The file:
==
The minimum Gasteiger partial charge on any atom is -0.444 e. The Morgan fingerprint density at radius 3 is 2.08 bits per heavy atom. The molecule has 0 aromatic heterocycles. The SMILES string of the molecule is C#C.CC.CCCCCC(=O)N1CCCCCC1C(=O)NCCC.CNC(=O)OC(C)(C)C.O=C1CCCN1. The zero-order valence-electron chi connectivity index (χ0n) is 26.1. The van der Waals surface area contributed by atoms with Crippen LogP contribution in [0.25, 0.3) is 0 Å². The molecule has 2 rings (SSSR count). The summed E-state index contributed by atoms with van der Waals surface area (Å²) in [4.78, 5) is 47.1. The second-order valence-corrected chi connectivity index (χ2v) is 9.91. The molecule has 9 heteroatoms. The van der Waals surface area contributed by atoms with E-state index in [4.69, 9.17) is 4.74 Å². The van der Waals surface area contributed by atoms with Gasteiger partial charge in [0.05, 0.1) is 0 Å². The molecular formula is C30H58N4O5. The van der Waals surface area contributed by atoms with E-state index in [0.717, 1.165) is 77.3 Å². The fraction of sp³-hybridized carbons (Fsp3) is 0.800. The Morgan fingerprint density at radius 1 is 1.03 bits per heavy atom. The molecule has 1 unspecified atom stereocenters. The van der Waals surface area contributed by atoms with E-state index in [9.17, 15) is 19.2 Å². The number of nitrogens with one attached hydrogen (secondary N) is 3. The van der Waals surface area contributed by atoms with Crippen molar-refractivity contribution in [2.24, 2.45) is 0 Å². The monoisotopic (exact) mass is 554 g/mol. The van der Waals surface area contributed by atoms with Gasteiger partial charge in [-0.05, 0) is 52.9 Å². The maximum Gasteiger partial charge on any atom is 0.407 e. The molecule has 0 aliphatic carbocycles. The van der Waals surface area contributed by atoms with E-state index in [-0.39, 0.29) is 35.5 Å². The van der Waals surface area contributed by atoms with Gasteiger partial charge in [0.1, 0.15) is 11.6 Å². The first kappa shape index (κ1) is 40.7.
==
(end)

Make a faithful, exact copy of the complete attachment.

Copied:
The minimum Gasteiger partial charge on any atom is -0.444 e. The Morgan fingerprint density at radius 3 is 2.08 bits per heavy atom. The molecule has 0 aromatic heterocycles. The SMILES string of the molecule is C#C.CC.CCCCCC(=O)N1CCCCCC1C(=O)NCCC.CNC(=O)OC(C)(C)C.O=C1CCCN1. The zero-order valence-electron chi connectivity index (χ0n) is 26.1. The van der Waals surface area contributed by atoms with Crippen LogP contribution in [0.25, 0.3) is 0 Å². The molecule has 2 rings (SSSR count). The summed E-state index contributed by atoms with van der Waals surface area (Å²) in [4.78, 5) is 47.1. The second-order valence-corrected chi connectivity index (χ2v) is 9.91. The molecule has 9 heteroatoms. The van der Waals surface area contributed by atoms with E-state index in [4.69, 9.17) is 4.74 Å². The van der Waals surface area contributed by atoms with Gasteiger partial charge in [0.05, 0.1) is 0 Å². The molecular formula is C30H58N4O5. The van der Waals surface area contributed by atoms with E-state index in [0.717, 1.165) is 77.3 Å². The fraction of sp³-hybridized carbons (Fsp3) is 0.800. The Morgan fingerprint density at radius 1 is 1.03 bits per heavy atom. The molecule has 1 unspecified atom stereocenters. The van der Waals surface area contributed by atoms with E-state index in [9.17, 15) is 19.2 Å². The number of nitrogens with one attached hydrogen (secondary N) is 3. The van der Waals surface area contributed by atoms with Crippen molar-refractivity contribution in [2.24, 2.45) is 0 Å². The monoisotopic (exact) mass is 554 g/mol. The van der Waals surface area contributed by atoms with Gasteiger partial charge in [-0.05, 0) is 52.9 Å². The maximum Gasteiger partial charge on any atom is 0.407 e. The molecule has 0 aliphatic carbocycles. The van der Waals surface area contributed by atoms with E-state index in [-0.39, 0.29) is 35.5 Å². The van der Waals surface area contributed by atoms with Gasteiger partial charge in [0.1, 0.15) is 11.6 Å². The first kappa shape index (κ1) is 40.7.